The advantage of terahertz technology in resolving the privacy debate over body scanners seems in little doubt. What remains unproven are the benefits of body scanners themselves for counter-terrorism*.

    • Stop-and-search terror powers declared illegal by human rights court

      Controversial anti-terror laws which let police stop and search without grounds for suspicion were yesterday ruled illegal by European judges.

      Civil liberties campaigners heralded the human rights verdict as ‘a great day for freedom in Britain’.

    • Stop the “Stop and Search” Shame

      How has it done one single thing to “fight against terrorism”? How many “terrorists” have they caught as a result of using “stop and search”? Zero, I’ll be bound. All it seems to be used for is to oppress opponents of the government. Words fail me.

    • What “Nothing to Hide” is Hiding

      As governments around the world – but particular in the UK – increase the surveillance of their hapless citizens, one argument above all is made in favour of doing so: “if you have nothing to hide, you have nothing to fear.”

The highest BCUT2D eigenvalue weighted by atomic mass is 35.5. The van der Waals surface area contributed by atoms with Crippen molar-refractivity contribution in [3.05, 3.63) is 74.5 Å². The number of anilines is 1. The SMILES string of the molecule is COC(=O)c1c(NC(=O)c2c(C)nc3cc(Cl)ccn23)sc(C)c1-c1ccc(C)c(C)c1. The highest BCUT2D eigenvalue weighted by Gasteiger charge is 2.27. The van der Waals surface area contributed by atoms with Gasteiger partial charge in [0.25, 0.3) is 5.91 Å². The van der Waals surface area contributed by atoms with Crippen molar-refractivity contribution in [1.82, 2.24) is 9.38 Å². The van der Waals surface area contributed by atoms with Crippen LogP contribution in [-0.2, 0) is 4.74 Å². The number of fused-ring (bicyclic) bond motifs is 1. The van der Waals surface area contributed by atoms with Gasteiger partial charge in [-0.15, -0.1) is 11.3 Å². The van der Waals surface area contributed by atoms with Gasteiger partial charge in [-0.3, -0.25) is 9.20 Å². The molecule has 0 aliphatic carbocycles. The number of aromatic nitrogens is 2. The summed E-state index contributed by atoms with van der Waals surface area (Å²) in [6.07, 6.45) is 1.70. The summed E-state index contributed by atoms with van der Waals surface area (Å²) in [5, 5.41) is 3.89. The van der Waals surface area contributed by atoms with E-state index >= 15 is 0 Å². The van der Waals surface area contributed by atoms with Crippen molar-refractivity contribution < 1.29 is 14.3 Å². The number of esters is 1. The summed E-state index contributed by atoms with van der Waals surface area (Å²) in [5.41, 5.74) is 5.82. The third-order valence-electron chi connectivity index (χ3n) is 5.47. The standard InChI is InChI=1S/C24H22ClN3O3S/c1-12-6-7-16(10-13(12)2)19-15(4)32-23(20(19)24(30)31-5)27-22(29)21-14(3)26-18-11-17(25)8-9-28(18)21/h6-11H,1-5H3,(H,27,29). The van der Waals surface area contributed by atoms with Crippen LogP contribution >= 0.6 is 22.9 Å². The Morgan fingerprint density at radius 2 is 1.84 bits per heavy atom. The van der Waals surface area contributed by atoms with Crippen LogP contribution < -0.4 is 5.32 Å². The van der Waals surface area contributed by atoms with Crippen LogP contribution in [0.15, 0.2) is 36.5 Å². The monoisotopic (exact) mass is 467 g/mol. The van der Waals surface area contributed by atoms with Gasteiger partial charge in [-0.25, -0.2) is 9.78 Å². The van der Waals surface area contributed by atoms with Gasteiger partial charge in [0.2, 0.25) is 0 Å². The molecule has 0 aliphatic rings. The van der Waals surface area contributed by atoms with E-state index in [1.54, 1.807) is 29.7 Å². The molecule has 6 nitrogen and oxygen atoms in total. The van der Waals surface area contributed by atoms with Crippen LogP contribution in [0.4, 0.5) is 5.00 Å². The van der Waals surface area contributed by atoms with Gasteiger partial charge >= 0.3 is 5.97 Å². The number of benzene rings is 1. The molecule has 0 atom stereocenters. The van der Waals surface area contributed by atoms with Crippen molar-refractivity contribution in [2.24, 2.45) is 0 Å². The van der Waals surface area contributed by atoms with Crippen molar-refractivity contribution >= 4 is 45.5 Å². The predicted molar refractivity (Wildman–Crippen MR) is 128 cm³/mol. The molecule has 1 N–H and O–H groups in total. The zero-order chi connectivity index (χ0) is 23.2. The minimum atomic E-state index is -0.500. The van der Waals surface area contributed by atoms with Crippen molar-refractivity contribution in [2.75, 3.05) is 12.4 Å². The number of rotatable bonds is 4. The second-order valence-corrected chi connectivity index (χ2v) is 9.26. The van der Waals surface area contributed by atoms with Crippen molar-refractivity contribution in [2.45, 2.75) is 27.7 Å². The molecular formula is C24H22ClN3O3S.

• Birthday poster causes council enforcement row in Highbridge

      It shows Mr Duckett and his huge steer, Field Marshall, with the caption “a little man with big bulls.”

      Mr Duckett received a letter from Council enforcement officer David Crowle, stating: “It is the council’s view that the adverts are detrimental to the amenity of the area and as such will seek their removal.”

      It asked whether Mr Duckett woud be prepared to take down the “hoardings” without the need for formal action and warned that failure to abide by regulations could lead to a £400 fine or two years’ imprisonment.

    • Minns critical of school fingerprint system

      City council leader Carl Minns has criticised Hull Trinity House School for installing a biometric fingerprint system for pupils to get their school meals.

      Councillor Minns says it goes against guidance issued to schools by the council.

      The school, in Princes Dock Street, city centre, started using the system this week. Cllr Minns told the Mail: “My principal objection is on the grounds of information security.

      “At some point the school will have to store a child’s data on a computer and if it is subject to hacking or proper security is not there, then once the data is out there, it is out there for life and you can’t get it back.”

    • Police fight cellphone recordings